To do so would be a great mistake. At a time when a frivolous counterculture does little more than camouflage an overarching cultural conformity, Waugh offers a bracing alternative. “Our wisdom, we prefer to think, is all of our own gathering,” he observes in an aside, before adding that most of what passes for wisdom is simply “the last coin of a legacy that dwindles with time.” Amid World War II, Waugh concluded that the last vestiges of that legacy were on the verge of disappearing—hence his disdain for wartime pieties and his unfashionable insistence on retrieving from the past values that might preclude the final triumph of barbarism.
Were he alive today, Waugh’s judgment would likely be even more scathing. He would assess what passes for wisdom, especially on matters relating to the exercise of freedom, as a recipe for moral anarchy. “When the water-holes were dry,” he writes in Brideshead, “people sought to drink at the mirage.” So they do in present-day America, especially on anything that touches on the subject of freedom, which has become a synonym for self-indulgence. The sources to which past generations looked for sustenance have just about run dry, with neither Twitter nor TikTok nor Tucker Carlson capable of filling the void.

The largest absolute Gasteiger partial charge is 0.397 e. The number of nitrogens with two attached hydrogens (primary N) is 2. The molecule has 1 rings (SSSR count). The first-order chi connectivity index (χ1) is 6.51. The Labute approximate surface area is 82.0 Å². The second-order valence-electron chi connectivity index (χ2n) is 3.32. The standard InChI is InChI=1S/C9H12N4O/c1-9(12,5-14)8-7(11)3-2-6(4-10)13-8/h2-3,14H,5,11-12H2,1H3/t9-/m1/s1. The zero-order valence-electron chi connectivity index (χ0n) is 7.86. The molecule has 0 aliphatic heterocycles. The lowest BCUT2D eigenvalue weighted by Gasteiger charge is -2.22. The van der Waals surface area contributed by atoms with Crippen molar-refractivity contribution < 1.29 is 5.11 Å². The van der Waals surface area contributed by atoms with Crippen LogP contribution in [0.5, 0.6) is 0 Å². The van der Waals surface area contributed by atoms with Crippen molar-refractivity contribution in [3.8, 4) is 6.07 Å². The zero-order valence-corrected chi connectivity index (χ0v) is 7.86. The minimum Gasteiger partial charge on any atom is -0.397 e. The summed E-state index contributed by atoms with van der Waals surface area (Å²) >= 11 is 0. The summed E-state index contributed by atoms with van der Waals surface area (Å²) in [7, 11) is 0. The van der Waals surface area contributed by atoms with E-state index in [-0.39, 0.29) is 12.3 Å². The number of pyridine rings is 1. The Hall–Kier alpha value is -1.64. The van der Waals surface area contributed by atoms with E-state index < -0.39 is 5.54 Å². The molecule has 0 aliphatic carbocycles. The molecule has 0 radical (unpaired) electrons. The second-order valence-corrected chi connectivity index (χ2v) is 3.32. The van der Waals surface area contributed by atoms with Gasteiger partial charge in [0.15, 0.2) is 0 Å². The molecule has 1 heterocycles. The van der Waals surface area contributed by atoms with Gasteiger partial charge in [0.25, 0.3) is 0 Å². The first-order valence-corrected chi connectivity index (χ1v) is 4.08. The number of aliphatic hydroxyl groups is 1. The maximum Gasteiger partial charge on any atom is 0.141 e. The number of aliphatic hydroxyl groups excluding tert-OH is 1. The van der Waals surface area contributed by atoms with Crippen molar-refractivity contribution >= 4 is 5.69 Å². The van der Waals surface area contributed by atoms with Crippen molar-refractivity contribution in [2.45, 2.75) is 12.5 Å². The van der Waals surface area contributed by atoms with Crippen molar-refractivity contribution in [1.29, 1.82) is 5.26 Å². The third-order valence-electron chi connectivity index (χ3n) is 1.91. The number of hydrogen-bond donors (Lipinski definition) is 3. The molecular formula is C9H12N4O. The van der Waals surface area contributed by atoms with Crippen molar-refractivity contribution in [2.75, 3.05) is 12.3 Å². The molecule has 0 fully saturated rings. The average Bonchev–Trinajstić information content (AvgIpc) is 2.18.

In the book’s concluding chapter, Lord Marchmain, the aged paterfamilias, returns to Brideshead from Venice, where he has been living in self-imposed exile with his longtime mistress. On his deathbed, he reflects on his own service in the Great War: “They said we were fighting for freedom.” Instead, he concludes, “I committed a crime in the name of freedom.” None of those gathered at his bedside dare to contradict him, even if the nature of his crime remains unclear. Was it participating in the folly that spelled the end of European civilization? Or was it his own subsequent decision to desert his family?
In twenty-first-century America, the crimes committed in the name of freedom and the subsequent perversion of freedom itself remain largely unexplored. For anyone interested in undertaking such an exploration—and perhaps in replenishing old watering holes—Brideshead Revisited offers a place to start.
Andrew Bacevich is president of the Quincy Institute for Responsible Statecraft.